Heritage column with Dave Pickersgill & Paul Ainsworth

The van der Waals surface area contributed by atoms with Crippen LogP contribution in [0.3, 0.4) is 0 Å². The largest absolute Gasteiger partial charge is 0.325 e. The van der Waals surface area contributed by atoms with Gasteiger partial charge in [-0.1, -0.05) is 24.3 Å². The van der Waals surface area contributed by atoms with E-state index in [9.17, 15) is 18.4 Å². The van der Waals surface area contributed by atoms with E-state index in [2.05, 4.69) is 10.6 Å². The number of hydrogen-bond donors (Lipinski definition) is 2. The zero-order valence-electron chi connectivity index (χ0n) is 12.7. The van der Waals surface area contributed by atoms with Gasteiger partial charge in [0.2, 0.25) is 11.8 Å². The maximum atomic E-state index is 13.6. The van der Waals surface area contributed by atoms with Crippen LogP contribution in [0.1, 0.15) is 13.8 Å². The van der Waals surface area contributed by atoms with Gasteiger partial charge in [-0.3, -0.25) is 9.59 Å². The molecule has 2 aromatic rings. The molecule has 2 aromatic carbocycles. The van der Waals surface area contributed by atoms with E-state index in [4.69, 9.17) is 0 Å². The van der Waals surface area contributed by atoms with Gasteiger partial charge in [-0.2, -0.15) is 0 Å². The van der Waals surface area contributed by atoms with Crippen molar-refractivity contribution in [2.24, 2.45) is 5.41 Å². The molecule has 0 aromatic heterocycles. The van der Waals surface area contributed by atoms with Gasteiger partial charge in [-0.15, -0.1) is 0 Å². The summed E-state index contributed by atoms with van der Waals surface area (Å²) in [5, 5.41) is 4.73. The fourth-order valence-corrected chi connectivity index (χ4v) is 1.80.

‘ Real Heritage Pubs of the Midlands ‘ Midlands RHP 2015 cover Following the success of the 2014 publication, ‘Yorkshire’s Real Heritage Pubs : Pub Interiors of Special Historic Interest,’  the latest book in the series will become available at the National CAMRA Members Weekend in Nottingham.  The formal launch of this, the first-ever guide of its kind for the Midlands, is at the ‘Woodman,’ in Birmingham on 21st. April. ‘Real Heritage Pubs of the Midlands’ includes information on over 200 pubs. They range from simple, rural ‘time-warp’ inns to ornate Victorian drinking palaces – plus intact interiors from the inter-war and later years, once taken for granted but now, increasingly rare. Included are a number of local entries, including:  the ‘Hare and Hounds’ (Barlow), the ‘Royal Oak’ (Chesterfield) and ‘The Three Stags Heads’ (Wardlow Mires). The latter is sited to serve a road junction and used to double as a farm. The oldest buildings date from the seventeenth century and the higher, right-hand part was added in the nineteenth. There was no counter until the present one was installed in the 1940s. Both books are available from the CAMRA shop, with reductions for members. Also in hand is the creation of a local list of Sheffield pub interiors which, whilst not of national or regional importance, nevertheless contain elements of historic interest like some old fixtures and fittings or much of their original layout. Examples include: The ‘Friendship’ (Stocksbridge), The ‘New Barrack’ (Penistone Road), and The ‘Wellington’ (Shalesmoor). In addition, the ‘Royal Standard’ has recently revealed some original distinctive exterior tilework. We welcome more examples of Sheffield pubs with distinctive historical features. Please email information to:   dpickersgill1@gmail.com —— Demolition of the Cannon Brewery Stones bar towel A recent planning application to Sheffield City Council is concerned with the proposed demolition of the Cannon Brewery. This was established in 1838 and acquired by William Stones in 1912. The brewery closed in 1999. Some of us remember participating in brewery trips the previous year. However, the documentation included in the Planning Application to demolish includes the statement; ‘.. production was reduced and ceased in 1992. The buildings have been vacant ever since.’ We hope that this is not a reflection on the demolition company concerned and that demolition will occur in line with the suggested plan, not seven years early . or, perhaps, the buildings were vacant and, for seven years, no person was involved in the brewing of Stones ?

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